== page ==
Archive for the ‘Simmer Down’ Category


Full disclosure: This post was going to be the beginning of a Daily Duce, but it feels better to do it separately. Hold tight, we’ll be through this nonsense quick and then it’s back to reality. I promise. At least until the next time.

Ben Nicholson-Smith tweets that with three-quarters of the season in the books, the Jays are on an 84-win pace, and need to go 26-15 to reach the 89-win mark that would most likely assure them of a playoff spot. A win or two less might be good enough for the second Wild Card, but that’s pretty much the rub. It’s a daunting task. It was always going to be one. But the Jays, despite their inconsistencies and their inability to find an impact player to improve the roster dating all the way back to the off-season, aren’t incapable of pulling it off. Especially with Lind and Encarnacion finally back to health.

No, really. There was lots of talk of “garbage clowns” in the comments section of last night’s post-game post, and… well… in a long, unwieldy comment I tried to add some perspective to the invective, shitting (probably dumbly) on the tao of playoff probabilities and insisting (rightly) that the Jays are no more the team that’s gone 3-8 over their last eleven than they were the team that went 11-3 over their previous fourteen. But it was commenter “Roy Hobbes” who truly got to the nut of what’s been so infuriating about this season’s conversation, beyond the obvious battles with the truly insufferable doomsaying unserious shitstains, explaining that “manic Jays Fans that feel the need to completely reassess every faction of this team after every single loss are exhausting.” Hear, hear.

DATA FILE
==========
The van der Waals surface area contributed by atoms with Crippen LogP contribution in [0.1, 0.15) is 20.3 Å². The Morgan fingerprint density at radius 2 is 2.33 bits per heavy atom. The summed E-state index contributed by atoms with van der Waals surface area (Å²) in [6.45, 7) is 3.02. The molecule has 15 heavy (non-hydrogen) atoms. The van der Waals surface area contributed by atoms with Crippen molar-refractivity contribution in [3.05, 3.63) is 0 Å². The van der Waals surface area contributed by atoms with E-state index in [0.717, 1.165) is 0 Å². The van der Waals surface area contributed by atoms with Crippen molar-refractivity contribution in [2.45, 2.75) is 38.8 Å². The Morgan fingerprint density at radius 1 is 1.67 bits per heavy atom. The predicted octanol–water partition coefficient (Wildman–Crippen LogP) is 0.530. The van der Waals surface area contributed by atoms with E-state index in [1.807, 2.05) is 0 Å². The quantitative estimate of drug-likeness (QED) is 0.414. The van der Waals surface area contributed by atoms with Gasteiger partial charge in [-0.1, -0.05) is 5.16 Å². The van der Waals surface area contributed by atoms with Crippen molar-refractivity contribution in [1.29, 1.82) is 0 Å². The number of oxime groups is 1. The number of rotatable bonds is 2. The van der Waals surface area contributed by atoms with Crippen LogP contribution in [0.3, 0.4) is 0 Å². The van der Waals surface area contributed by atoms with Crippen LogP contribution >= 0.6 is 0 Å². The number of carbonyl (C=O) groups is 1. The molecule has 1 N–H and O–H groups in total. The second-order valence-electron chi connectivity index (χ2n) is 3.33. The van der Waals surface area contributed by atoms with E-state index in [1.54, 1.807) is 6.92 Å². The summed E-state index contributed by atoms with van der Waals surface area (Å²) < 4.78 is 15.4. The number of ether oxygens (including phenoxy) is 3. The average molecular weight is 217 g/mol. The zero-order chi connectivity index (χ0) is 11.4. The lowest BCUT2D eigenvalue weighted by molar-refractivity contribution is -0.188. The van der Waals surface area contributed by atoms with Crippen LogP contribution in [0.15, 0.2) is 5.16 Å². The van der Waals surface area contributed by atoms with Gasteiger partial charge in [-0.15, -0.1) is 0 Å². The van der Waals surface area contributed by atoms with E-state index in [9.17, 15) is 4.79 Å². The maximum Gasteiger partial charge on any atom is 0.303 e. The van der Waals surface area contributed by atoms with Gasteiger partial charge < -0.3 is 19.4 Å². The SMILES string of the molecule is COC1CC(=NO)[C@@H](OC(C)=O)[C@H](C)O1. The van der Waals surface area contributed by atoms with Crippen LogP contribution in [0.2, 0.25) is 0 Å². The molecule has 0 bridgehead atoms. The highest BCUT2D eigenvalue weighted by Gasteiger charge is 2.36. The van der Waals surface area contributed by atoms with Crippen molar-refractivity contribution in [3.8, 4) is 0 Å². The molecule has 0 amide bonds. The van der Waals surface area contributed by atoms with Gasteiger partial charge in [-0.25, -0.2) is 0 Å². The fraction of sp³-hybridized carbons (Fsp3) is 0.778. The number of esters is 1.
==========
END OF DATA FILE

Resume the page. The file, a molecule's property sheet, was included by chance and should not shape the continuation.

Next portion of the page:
That said, I get that people hate to be told not to be emotional, especially when it comes to sports. So much of what we get into it for is precisely emotional. I know I’m fighting a losing battle here, maybe even an utterly pointless one. But I like to think that this blog is about more than just the goings-on of a baseball team, but the whole conversation surrounding that team, and when I see it going off the rails, I think it warrants comment. And, evidently, it’s been off the rails a lot this season.

That’s understandable, I suppose, in what has been such a dramatically up-and-down year. But what I don’t get is when people who want so badly to vent insist that us folks trying to keep a level-enough head while following this sport that demands level-headedness simply for the sake of preserving sanity are insisting that everything is fine. That’s the antithesis of what I’m saying. Nothing is fine — not for the Blue Jays, not for the Yankees, not for the Mariners, or the Tigers, the Royals, or even the Orioles. It’s almost never going to be “fine” in the mid-August portion of the MLB schedule. The idea that the only possibilities for the team are either “fine” or “fucked” completely misses the reality that is the murky middle.